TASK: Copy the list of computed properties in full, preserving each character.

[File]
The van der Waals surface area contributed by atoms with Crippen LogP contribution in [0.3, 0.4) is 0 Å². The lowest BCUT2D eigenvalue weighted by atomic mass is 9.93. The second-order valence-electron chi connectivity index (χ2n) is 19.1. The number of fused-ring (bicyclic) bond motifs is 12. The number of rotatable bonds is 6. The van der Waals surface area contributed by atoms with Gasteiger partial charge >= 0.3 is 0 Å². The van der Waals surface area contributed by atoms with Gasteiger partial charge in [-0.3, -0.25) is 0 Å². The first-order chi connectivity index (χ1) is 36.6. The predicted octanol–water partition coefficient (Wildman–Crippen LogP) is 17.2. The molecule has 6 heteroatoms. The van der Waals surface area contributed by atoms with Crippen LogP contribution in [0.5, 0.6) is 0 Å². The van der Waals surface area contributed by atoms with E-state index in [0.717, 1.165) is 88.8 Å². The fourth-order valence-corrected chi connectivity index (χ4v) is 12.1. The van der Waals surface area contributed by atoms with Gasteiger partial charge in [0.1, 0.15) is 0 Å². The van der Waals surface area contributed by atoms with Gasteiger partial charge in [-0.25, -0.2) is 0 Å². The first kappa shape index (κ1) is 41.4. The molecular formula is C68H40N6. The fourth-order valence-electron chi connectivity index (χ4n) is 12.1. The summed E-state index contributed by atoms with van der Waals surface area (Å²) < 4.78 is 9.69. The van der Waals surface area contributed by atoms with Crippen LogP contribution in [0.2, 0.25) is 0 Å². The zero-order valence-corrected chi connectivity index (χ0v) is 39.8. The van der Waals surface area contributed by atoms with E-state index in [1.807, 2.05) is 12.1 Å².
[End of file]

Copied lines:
The van der Waals surface area contributed by atoms with Crippen LogP contribution in [0.3, 0.4) is 0 Å². The lowest BCUT2D eigenvalue weighted by atomic mass is 9.93. The second-order valence-electron chi connectivity index (χ2n) is 19.1. The number of fused-ring (bicyclic) bond motifs is 12. The number of rotatable bonds is 6. The van der Waals surface area contributed by atoms with Gasteiger partial charge >= 0.3 is 0 Å². The van der Waals surface area contributed by atoms with Gasteiger partial charge in [-0.3, -0.25) is 0 Å². The first-order chi connectivity index (χ1) is 36.6. The predicted octanol–water partition coefficient (Wildman–Crippen LogP) is 17.2. The molecule has 6 heteroatoms. The van der Waals surface area contributed by atoms with Crippen LogP contribution in [0.5, 0.6) is 0 Å². The van der Waals surface area contributed by atoms with E-state index in [0.717, 1.165) is 88.8 Å². The fourth-order valence-corrected chi connectivity index (χ4v) is 12.1. The van der Waals surface area contributed by atoms with Gasteiger partial charge in [0.1, 0.15) is 0 Å². The van der Waals surface area contributed by atoms with Gasteiger partial charge in [-0.25, -0.2) is 0 Å². The first kappa shape index (κ1) is 41.4. The molecular formula is C68H40N6. The fourth-order valence-electron chi connectivity index (χ4n) is 12.1. The summed E-state index contributed by atoms with van der Waals surface area (Å²) < 4.78 is 9.69. The van der Waals surface area contributed by atoms with Crippen LogP contribution in [0.2, 0.25) is 0 Å². The zero-order valence-corrected chi connectivity index (χ0v) is 39.8. The van der Waals surface area contributed by atoms with E-state index in [1.807, 2.05) is 12.1 Å².